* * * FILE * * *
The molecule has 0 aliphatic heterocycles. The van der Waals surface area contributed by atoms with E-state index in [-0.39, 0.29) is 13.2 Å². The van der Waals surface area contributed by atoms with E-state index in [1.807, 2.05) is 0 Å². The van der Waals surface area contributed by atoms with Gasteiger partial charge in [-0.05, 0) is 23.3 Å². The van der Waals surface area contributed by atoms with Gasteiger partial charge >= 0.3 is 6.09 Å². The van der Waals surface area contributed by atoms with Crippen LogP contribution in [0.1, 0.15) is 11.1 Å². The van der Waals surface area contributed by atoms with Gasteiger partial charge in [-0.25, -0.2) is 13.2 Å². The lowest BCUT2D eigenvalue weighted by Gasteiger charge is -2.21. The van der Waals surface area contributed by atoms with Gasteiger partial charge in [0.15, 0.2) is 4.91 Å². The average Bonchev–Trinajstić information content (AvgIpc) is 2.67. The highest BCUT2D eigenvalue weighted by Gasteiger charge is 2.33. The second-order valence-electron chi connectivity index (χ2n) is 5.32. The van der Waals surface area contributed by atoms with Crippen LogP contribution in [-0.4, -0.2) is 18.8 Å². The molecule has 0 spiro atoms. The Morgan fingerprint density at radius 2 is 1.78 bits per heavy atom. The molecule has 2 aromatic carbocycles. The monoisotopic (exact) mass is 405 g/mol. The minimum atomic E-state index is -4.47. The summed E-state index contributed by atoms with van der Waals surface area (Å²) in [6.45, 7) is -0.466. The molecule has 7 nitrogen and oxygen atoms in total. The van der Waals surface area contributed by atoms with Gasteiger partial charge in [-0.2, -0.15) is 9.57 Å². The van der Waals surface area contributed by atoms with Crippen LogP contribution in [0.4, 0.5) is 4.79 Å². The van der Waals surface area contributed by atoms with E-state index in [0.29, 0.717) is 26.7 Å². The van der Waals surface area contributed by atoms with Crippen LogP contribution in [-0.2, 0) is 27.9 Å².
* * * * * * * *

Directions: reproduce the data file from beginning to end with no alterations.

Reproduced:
The molecule has 0 aliphatic heterocycles. The van der Waals surface area contributed by atoms with E-state index in [-0.39, 0.29) is 13.2 Å². The van der Waals surface area contributed by atoms with E-state index in [1.807, 2.05) is 0 Å². The van der Waals surface area contributed by atoms with Gasteiger partial charge in [-0.05, 0) is 23.3 Å². The van der Waals surface area contributed by atoms with Gasteiger partial charge >= 0.3 is 6.09 Å². The van der Waals surface area contributed by atoms with Crippen LogP contribution in [0.1, 0.15) is 11.1 Å². The van der Waals surface area contributed by atoms with Gasteiger partial charge in [-0.25, -0.2) is 13.2 Å². The lowest BCUT2D eigenvalue weighted by Gasteiger charge is -2.21. The van der Waals surface area contributed by atoms with Gasteiger partial charge in [0.15, 0.2) is 4.91 Å². The average Bonchev–Trinajstić information content (AvgIpc) is 2.67. The highest BCUT2D eigenvalue weighted by Gasteiger charge is 2.33. The second-order valence-electron chi connectivity index (χ2n) is 5.32. The van der Waals surface area contributed by atoms with Crippen LogP contribution in [-0.4, -0.2) is 18.8 Å². The molecule has 0 spiro atoms. The Morgan fingerprint density at radius 2 is 1.78 bits per heavy atom. The molecule has 2 aromatic carbocycles. The monoisotopic (exact) mass is 405 g/mol. The minimum atomic E-state index is -4.47. The summed E-state index contributed by atoms with van der Waals surface area (Å²) in [6.45, 7) is -0.466. The molecule has 7 nitrogen and oxygen atoms in total. The van der Waals surface area contributed by atoms with Gasteiger partial charge in [-0.2, -0.15) is 9.57 Å². The van der Waals surface area contributed by atoms with Crippen LogP contribution in [0.4, 0.5) is 4.79 Å². The van der Waals surface area contributed by atoms with E-state index in [0.29, 0.717) is 26.7 Å². The van der Waals surface area contributed by atoms with Crippen LogP contribution in [-0.2, 0) is 27.9 Å².